About Electroencephalography (EEG)

What is an EEG?

EEG, not to be confused with EMG (see previous blog post), is a test used to monitor and analyze function of the brain. Short for Electroencephalography, the test works by tracking electrical activity in the brain through a series of small electrodes that are placed on the scalp. While an EMG looks at general nerve function, EEG looks specifically at the nervous function of the brain.

When should you get one?

EEGs are typically used as a supplementary method of gathering information on a condition. They can be ordered by your general provider or used as a second step after imaging methods such as MRI, CT, or PET scans have detected abnormality. By providing in-depth data on an individual’s current brain function, EEGs can aid in diagnosis, monitoring, and the making of decisions on treatment methods for a condition. EEG is most commonly used for issues such as seizures, concussions, memory loss, Vertigo, and even headaches.

What to expect:

EEGs are a non-invasive procedure and do not require any sedation. When you schedule an appointment, you will be asked to wash your hair the night before and not use any creams or conditioners so the electrodes will be better able to stay in place. During the test, you will sit and be monitored by the physician, who in some cases may ask questions or flash a light to stimulate activity. Most tests last around an hour, however some versions (ambulatory EEG) can go up to 72 hours. In this case, your activity would be tracked outside of the office with a portable device.

Once the test has been run, the physician “prunes” the data for abnormalities, analyzes the results, and provides conclusions or suggestions of next steps.

Welcome Dr. Patricia Myers!

Neurology Specialists is proud to announce the addition of Patricia Myers, MD to our team!

An Alabama native, Patricia Myers MD is a general neurologist with sub-specialty interest in epilepsy.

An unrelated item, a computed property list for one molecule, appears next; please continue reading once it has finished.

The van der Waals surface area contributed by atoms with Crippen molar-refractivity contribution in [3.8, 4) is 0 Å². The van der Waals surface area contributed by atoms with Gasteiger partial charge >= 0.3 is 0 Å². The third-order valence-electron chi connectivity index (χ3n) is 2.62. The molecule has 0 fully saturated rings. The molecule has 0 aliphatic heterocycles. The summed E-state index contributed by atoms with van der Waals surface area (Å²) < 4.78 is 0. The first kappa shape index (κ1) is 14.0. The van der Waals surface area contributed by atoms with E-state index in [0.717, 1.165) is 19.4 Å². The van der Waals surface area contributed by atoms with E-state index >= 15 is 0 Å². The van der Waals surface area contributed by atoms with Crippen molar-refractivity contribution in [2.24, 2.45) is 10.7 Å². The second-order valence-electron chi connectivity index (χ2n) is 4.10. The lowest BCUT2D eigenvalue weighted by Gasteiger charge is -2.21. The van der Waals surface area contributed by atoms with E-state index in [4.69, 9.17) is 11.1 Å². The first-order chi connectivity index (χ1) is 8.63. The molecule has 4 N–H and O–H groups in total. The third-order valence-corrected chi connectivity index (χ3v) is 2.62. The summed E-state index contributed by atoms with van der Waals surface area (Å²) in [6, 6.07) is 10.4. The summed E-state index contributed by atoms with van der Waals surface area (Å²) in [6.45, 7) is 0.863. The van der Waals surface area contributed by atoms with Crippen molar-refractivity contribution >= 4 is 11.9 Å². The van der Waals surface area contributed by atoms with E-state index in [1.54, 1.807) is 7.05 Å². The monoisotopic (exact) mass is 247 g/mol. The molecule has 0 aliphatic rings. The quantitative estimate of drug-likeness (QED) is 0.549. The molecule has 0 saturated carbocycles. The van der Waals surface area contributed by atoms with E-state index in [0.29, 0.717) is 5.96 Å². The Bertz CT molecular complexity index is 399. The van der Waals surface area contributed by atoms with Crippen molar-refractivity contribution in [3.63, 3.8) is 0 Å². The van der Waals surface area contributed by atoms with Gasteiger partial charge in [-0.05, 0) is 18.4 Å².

Dr. Myers received her medical degree from The University of South Alabama and completed both her Internal Medicine and Neurology Residencies at the Medical University of South Carolina. During her fellowship year at MUSC, Dr. Myers completed a Neurophysiology Fellowship.

Dr. Myers is now accepting new patients in Charleston and Columbia locations.  Request your appointment or call 843-410-0924 to schedule.

Understanding EMGs

What is an EMG?

A nerve in the body works somewhat like an electrical wire in your house.  To make sure the wire is functioning properly, an electrician may test the wire with a series of electrical currents.  Failure of the electrical current to go through test helps identify failures in the circuits or connectivity.

Similar to testing electrical wires in your house, an Electromyography (EMG) is a diagnostic procedure to assess the health of muscles and the nerve cells that control them (motor neurons).  Motor neurons transmit electrical signals that cause muscles to contract. An EMG translates these signals into graphs, sounds or numerical values that a specialist interprets.

Why is an EMG ordered?

Your doctor may perform an EMG if you’re experiencing symptoms that may indicate a muscle or nerve disorder.  These symptoms may include tingling, numbness, muscle weakness, muscle pain or cramping, paralysis, involuntary muscle twitching (or tics).  It also helps to discover how severe the condition is and how a nerve is responding to injury or to treatment.